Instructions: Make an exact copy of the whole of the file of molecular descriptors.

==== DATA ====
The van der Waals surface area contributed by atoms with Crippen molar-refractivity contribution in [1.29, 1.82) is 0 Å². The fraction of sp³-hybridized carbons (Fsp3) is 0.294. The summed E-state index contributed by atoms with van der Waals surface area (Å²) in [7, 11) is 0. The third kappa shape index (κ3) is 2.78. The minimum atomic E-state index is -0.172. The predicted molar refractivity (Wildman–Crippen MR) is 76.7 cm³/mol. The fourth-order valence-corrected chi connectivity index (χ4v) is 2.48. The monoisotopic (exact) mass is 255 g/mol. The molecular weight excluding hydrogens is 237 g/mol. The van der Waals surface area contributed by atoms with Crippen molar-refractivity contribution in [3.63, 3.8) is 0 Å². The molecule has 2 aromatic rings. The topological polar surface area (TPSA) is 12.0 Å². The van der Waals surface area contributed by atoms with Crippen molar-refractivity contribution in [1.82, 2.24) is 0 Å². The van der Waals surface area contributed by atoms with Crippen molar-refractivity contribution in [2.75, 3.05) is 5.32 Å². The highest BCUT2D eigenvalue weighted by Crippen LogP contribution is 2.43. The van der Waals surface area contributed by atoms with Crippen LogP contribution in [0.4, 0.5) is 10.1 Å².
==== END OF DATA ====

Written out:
The van der Waals surface area contributed by atoms with Crippen molar-refractivity contribution in [1.29, 1.82) is 0 Å². The fraction of sp³-hybridized carbons (Fsp3) is 0.294. The summed E-state index contributed by atoms with van der Waals surface area (Å²) in [7, 11) is 0. The third kappa shape index (κ3) is 2.78. The minimum atomic E-state index is -0.172. The predicted molar refractivity (Wildman–Crippen MR) is 76.7 cm³/mol. The fourth-order valence-corrected chi connectivity index (χ4v) is 2.48. The monoisotopic (exact) mass is 255 g/mol. The molecular weight excluding hydrogens is 237 g/mol. The van der Waals surface area contributed by atoms with Crippen molar-refractivity contribution in [3.63, 3.8) is 0 Å². The molecule has 2 aromatic rings. The topological polar surface area (TPSA) is 12.0 Å². The van der Waals surface area contributed by atoms with Crippen molar-refractivity contribution in [1.82, 2.24) is 0 Å². The van der Waals surface area contributed by atoms with Crippen molar-refractivity contribution in [2.75, 3.05) is 5.32 Å². The highest BCUT2D eigenvalue weighted by Crippen LogP contribution is 2.43. The van der Waals surface area contributed by atoms with Crippen LogP contribution in [0.4, 0.5) is 10.1 Å².